I’m back

This blog has gotten awfully dusty. First it was because I was in an unemployment-related funk and didn’t have anything to say. Then it was because I was having an inner struggle about how much is too much of yourself to reveal on the internet. Then it was because I was just too damn busy.

Well, better late than never. Things are going pretty well. I’m getting into the groove at work and feeling less like a rookie by the day. Tex got a promotion and even though his hours have gotten almost as long as mine, he’s really loving his job. Two months after the passing of our friend, I’m finally starting to feel back to normal. I’m sleeping better and feeling less “bleh” in general. I’ve still got a lot on my plate at work but it doesn’t feel quite so impossible.

I’ve been thinking more and more about having kids. NO, I’m not nearly ready to have them but we are going to become godparents in December. I suppose I need the practice. It seems like another friend or family member gets pregnant every week now (a lot of them are MY AGE!) and I just can’t wrap my head around it. I can barely handle taking care of myself and my husband right now. I just paid off my law school credit card debt, and now I’m getting ready to make a couple balloon payments on my car note before my student loan deferment ends. I mean, we wouldn’t be broke if we had a kid but it’s not just the money (because let’s face it, as long as parents want to give their kids the world no amount of money will be enough). But the time, the energy, the sheer monumental effort…geez louise. I’m not ready for that yet.

What I have come to realize is that money/work are not important to me. At least, not the way they seem to be to society at large. I need to focus on stacking paper while we’re living that DINK* life and just know that I will need to budget to live below my means after that. Because I’m not interested in being a full time working mom, nor do I want to be a housewife. I want something in between. I’d like to be a part-time/contract lawyer so I can set my own hours and only take on as many clients as I want to. But the full time firm lawyer thing is just not gonna cut it forever. But hey, as long as I’m making more than I would folding shirts at Macy’s I’m good.

It’s become solidified for me that I’m far more interested in “leaning in” to my husband and our family than any job. Tex and I have weathered many a storm during our first two years of marriage- extended unemployment, relocation, living with his parents, and the death of one of our closest friends. And being able to count on him during those times has made me fall more in love with him than ever. He’s the best part of my life (no pun intended). I’m not going to go to my deathbed regretting that I didn’t spend enough time working. I care about my career- I worked hard to become a lawyer and I enjoy it. But as long as we have enough money to meet our needs and take a few  vacations, I’m good.



*Dual income, no kids.


My friend died last weekend.

I was at the airport, heading home from my girlfriend’s wedding when Tex and I got the news. We had just seen him three weeks ago. Nobody knows what happened except that it was unknown natural causes, and he died at home with his parents.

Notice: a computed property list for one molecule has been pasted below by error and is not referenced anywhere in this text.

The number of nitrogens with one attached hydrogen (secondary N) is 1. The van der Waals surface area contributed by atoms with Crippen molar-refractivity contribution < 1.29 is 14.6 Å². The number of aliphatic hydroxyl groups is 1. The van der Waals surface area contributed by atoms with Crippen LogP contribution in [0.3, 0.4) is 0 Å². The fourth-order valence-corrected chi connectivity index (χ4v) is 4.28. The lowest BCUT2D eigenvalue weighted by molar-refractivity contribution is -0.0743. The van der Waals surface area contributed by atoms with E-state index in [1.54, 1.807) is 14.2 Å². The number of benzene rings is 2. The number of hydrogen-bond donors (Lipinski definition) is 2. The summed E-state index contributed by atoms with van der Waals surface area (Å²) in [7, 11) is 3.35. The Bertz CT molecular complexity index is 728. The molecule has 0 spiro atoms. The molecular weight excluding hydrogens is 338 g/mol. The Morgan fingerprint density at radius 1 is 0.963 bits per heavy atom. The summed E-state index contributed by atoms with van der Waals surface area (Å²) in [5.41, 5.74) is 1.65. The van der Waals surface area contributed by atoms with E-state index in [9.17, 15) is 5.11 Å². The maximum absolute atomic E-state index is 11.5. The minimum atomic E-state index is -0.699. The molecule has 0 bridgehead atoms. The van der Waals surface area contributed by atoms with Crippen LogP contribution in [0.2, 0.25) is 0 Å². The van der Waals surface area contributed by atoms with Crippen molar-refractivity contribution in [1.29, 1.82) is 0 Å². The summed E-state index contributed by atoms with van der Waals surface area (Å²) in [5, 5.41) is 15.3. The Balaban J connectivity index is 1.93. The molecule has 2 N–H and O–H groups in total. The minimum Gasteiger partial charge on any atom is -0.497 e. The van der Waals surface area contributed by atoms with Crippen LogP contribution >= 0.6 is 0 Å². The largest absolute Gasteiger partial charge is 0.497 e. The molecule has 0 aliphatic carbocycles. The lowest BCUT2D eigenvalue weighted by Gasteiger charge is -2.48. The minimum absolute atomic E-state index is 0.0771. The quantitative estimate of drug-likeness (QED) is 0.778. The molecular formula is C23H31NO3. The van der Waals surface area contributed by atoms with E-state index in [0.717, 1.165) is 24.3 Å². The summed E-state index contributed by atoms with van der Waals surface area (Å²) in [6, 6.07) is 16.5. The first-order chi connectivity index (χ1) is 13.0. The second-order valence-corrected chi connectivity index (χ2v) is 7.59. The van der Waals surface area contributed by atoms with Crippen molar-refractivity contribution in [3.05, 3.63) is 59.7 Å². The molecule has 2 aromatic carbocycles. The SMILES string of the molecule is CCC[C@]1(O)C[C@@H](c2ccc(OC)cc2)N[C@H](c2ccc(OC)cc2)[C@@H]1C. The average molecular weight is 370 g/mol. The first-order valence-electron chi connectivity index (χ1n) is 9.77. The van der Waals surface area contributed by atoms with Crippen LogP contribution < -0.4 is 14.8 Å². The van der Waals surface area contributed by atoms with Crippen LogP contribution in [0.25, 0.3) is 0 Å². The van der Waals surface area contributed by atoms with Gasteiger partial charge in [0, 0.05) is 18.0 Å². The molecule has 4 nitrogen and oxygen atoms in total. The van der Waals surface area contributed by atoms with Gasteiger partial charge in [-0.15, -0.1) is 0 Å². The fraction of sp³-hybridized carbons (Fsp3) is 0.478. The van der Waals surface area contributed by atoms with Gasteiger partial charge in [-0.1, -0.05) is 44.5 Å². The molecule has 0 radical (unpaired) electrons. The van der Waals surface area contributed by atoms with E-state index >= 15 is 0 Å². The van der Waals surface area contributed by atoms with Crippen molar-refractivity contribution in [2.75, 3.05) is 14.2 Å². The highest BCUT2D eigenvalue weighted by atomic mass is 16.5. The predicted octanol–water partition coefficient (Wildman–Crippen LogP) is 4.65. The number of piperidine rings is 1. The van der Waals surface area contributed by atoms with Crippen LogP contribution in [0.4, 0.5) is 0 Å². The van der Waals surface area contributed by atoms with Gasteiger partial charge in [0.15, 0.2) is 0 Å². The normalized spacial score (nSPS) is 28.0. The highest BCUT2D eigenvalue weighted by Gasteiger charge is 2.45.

I work for a solo practitioner, so I only took one day off and went back to work this week. But everything feels hard. I force myself to stuff the grief down long enough to do my job, which increasingly requires more and more hours. But I can feel it choking me as the demands and my to do list pile up and I fantasize about quitting, running away, yelling, screaming…anything but pretend my life is the same as it was before August 2, 2015.

The feeling of being overwhelmed at work will probably pass. If it doesn’t, I’ll explore options and figure something out. But my friend is not coming back. I’ll never get to go to his wedding, or invite his kids to play with mine, or watch a terrible movie and laugh about how bad it is. We won’t build his business together the way planned to. My only consolation is that he spent his life surrounded by the love of friends and family; there’s no question that he went to the other side knowing he’d be deeply, deeply missed.

And I’m still here, and Tex is still here, even though I know he’s trying even harder than I am to deal with the fact that his friend–no, really his brother–is gone.


Dollars and Sense

It pains me that raising the minimum wage is even a debate. In a capitalist society, you’d think that more money for everyone to spread around would be a good thing, but apparently not. Seems that a lot of folks are surprised, appalled, and even downright pissed that fast food workers dare ask for $15/hr. When it comes to money, it seems a lot of people can’t (or won’t) apply logic and just do the math. I swear Americans despise poor people because we’re all convinced that one day we’re gonna make it to the 1% even though statistics say that’s nearly impossible. I mean it’s the 1%, not the 99%, for crying out loud! I’ve seen a lot of chatter surrounding this thanks to the “Fight for $15” strikes that happened this week. I’ve got more to say than will fit in a tweet or a Facebook status, so I decided to dust off my blog and cut through the BS.